A while back I wanted to write an account of Raising a Child With Down Syndrome.
Seventeen years ago when our first child Rex was only a few months old, our medical professional presented the news to us that our son had been born with Down Syndrome.
To be very precise, he said very bluntly, “your child is born with multiple abnormalities. He will be forever lacking in achieving his milestones. He will never have a meaningful life.”
The Reality of Raising a Child with Down Syndrome
It is my personal belief that delivering ‘bad news’ is a difficult thing for all of us. Birth of a newborn brings joy and fulfillment to a family. What a beautiful moment in your life announcing, “it’s a girl, it’s a boy……!!!” On the contrary, the only thing we ever conveyed to our near and dear ones was about our son’s various medical tests and reports. But despite all odds and turmoil, Rex was growing up into a beautiful angelic baby. After spending many sleepless nights, fits of anger, attacks of depression, instead of asking, “Why me?” I started saying “Why not me?” It takes great courage to admit that you are scared, depressed and depleted. But if I do not swallow my own anguish and be the one to step up for my child, who will? Yes, my family, my relatives and all my well-wishers wholeheartedly accepted Rex as a Special Child. I personally abandoned the word “Down’s Syndrome” in describing my son. Instead, I started calling him “Our Special Child”.
Below are some resources that will help you raise your Child Down’s Syndrome
It requires a tremendous amount of effort to raise a special child. Not only parents but your entire family is involved in this mission. In the last seventeen years, I have observed an incredible improvement in the attitude of our society. When I lost my husband seven years ago, it was all the more difficult to take the whole responsibility on my shoulders but there was strong support from my family and relatives. Nonetheless, my younger son Ryan who is just ten years old had mastered the art of taking care of Rex.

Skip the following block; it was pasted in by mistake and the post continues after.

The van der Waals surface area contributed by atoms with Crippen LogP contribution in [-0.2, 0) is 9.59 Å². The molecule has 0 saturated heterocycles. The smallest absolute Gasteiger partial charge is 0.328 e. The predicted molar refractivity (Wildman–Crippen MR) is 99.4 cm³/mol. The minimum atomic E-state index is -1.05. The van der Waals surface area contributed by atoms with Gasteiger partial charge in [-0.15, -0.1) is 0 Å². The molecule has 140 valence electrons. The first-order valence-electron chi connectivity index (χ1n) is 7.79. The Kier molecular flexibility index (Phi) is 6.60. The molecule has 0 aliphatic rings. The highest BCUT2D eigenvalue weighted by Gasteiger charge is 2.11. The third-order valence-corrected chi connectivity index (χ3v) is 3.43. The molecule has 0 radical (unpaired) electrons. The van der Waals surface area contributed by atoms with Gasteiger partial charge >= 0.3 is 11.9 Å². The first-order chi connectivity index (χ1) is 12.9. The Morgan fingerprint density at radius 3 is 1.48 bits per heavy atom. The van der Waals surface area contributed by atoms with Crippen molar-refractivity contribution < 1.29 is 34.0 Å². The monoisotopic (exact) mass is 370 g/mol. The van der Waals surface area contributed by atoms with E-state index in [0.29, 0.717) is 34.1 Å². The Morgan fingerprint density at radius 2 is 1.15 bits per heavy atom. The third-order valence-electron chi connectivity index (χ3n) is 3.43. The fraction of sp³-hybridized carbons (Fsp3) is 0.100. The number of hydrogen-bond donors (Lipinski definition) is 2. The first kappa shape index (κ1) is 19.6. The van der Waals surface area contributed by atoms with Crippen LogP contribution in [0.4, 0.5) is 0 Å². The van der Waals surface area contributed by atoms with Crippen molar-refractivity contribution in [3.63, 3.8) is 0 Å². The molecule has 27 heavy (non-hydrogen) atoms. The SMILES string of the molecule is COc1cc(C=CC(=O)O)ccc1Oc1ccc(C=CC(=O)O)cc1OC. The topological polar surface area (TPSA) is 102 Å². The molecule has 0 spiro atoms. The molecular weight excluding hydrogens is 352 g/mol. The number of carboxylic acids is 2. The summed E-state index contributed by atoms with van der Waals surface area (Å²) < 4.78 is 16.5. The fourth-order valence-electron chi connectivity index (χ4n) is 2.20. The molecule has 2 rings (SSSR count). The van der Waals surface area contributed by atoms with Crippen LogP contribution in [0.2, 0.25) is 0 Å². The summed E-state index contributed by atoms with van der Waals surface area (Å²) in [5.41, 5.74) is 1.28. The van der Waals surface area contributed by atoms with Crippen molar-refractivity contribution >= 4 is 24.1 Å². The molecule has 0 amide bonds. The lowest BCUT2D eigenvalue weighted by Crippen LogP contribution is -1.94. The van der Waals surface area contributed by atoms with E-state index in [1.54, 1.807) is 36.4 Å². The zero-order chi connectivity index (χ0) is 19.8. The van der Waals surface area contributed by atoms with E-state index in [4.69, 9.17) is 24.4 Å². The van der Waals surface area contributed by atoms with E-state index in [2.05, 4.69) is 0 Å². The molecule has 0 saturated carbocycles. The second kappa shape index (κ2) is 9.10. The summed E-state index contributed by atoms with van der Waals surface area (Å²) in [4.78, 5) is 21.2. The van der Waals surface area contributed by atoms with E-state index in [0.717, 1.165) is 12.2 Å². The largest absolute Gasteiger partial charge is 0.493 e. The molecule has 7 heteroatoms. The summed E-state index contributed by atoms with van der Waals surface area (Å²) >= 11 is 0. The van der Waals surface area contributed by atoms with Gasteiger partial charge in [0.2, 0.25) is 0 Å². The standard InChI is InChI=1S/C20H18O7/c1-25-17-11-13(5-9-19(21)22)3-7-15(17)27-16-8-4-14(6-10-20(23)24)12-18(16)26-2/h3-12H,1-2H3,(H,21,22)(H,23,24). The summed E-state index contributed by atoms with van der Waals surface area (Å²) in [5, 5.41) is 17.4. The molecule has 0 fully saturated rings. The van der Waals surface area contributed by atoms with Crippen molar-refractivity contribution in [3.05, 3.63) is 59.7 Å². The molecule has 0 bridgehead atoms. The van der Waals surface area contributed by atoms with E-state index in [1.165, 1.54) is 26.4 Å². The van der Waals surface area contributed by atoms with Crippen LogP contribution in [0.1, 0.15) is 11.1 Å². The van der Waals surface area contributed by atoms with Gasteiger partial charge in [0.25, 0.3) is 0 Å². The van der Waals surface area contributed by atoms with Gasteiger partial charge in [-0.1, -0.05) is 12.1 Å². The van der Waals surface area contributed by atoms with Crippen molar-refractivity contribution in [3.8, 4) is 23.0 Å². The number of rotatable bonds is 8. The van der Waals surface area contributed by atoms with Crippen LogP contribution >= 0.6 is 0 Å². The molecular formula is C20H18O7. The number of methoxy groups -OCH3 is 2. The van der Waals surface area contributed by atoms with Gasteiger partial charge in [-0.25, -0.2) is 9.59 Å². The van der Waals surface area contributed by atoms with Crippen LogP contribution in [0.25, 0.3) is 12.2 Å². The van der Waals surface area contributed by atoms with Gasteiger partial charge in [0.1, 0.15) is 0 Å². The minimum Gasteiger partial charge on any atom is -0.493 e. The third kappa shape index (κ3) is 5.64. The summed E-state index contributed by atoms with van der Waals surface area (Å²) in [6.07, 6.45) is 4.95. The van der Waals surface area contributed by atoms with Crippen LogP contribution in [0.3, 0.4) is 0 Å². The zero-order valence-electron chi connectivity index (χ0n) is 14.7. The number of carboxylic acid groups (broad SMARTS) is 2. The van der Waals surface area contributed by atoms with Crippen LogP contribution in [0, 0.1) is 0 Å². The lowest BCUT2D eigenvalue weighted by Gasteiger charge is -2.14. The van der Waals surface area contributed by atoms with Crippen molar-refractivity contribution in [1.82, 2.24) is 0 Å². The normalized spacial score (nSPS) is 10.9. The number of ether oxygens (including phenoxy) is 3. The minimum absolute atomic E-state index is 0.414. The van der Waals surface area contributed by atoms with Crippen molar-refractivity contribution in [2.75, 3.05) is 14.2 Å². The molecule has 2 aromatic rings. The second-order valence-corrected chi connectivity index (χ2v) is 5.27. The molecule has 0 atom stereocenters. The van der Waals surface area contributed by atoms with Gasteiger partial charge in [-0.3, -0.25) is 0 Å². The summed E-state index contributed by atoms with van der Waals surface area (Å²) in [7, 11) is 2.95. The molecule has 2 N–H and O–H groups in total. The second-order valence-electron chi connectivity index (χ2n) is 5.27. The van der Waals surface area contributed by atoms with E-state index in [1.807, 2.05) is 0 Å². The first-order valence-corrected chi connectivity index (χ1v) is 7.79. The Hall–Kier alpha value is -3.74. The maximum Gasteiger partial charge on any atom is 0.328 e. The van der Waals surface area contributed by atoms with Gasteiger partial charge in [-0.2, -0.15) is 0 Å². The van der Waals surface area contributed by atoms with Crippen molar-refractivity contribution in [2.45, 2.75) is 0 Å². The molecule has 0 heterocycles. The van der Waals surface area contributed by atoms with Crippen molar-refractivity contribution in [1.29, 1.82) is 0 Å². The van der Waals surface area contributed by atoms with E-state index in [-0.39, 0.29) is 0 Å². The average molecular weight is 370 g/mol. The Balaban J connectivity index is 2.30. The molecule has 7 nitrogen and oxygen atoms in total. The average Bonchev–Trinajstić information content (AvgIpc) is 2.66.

What I learned from my Down Syndrome Child
Rex taught me that happiness does not come from getting what you want but it comes from unconditional love and sacrifice. I have learned to accept my situation without bitterness. I embrace my day with grace and optimism. Loving Rex and Ryan unconditionally is the motto of my life. Last week I finished reading one book by Ellen Not ohm. In that, she has beautifully described the deeply wise words of Joshua Lineman’s A Parent’s Commandments. These words are indeed prophetic.
Today, I am happy to say that notwithstanding my unfortunate introduction to the “world of Down Syndrome and Autism”, my son Rex is doing beautifully. In spite of all his special needs, he is a well-adjusted handsome young man and most importantly he is the joy of my life.
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